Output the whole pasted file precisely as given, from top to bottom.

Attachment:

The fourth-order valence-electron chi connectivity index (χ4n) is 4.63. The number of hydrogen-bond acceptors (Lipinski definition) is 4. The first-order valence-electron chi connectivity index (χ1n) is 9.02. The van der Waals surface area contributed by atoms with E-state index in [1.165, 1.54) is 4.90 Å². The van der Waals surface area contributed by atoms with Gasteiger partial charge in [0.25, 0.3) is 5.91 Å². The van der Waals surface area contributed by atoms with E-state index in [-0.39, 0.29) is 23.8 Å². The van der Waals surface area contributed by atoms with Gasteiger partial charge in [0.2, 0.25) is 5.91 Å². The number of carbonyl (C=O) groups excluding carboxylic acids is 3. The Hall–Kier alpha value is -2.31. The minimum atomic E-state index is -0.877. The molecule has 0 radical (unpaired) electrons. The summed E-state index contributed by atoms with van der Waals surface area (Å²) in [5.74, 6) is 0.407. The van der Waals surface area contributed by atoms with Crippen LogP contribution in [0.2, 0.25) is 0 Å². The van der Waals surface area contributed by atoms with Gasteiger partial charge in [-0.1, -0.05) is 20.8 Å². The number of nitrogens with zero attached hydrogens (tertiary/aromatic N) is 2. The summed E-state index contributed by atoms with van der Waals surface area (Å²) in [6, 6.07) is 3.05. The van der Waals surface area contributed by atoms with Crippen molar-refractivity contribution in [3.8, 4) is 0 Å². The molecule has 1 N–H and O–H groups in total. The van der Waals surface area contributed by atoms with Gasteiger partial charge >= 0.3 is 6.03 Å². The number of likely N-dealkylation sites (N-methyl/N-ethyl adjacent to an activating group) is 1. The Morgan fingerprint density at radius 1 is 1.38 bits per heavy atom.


The fourth-order valence-electron chi connectivity index (χ4n) is 4.63. The number of hydrogen-bond acceptors (Lipinski definition) is 4. The first-order valence-electron chi connectivity index (χ1n) is 9.02. The van der Waals surface area contributed by atoms with E-state index in [1.165, 1.54) is 4.90 Å². The van der Waals surface area contributed by atoms with Gasteiger partial charge in [0.25, 0.3) is 5.91 Å². The van der Waals surface area contributed by atoms with E-state index in [-0.39, 0.29) is 23.8 Å². The van der Waals surface area contributed by atoms with Gasteiger partial charge in [0.2, 0.25) is 5.91 Å². The number of carbonyl (C=O) groups excluding carboxylic acids is 3. The Hall–Kier alpha value is -2.31. The minimum atomic E-state index is -0.877. The molecule has 0 radical (unpaired) electrons. The summed E-state index contributed by atoms with van der Waals surface area (Å²) in [5.74, 6) is 0.407. The van der Waals surface area contributed by atoms with Crippen LogP contribution in [0.2, 0.25) is 0 Å². The van der Waals surface area contributed by atoms with Gasteiger partial charge in [-0.1, -0.05) is 20.8 Å². The number of nitrogens with zero attached hydrogens (tertiary/aromatic N) is 2. The summed E-state index contributed by atoms with van der Waals surface area (Å²) in [6, 6.07) is 3.05. The van der Waals surface area contributed by atoms with Crippen molar-refractivity contribution in [3.8, 4) is 0 Å². The molecule has 1 N–H and O–H groups in total. The van der Waals surface area contributed by atoms with Gasteiger partial charge >= 0.3 is 6.03 Å². The number of likely N-dealkylation sites (N-methyl/N-ethyl adjacent to an activating group) is 1. The Morgan fingerprint density at radius 1 is 1.38 bits per heavy atom.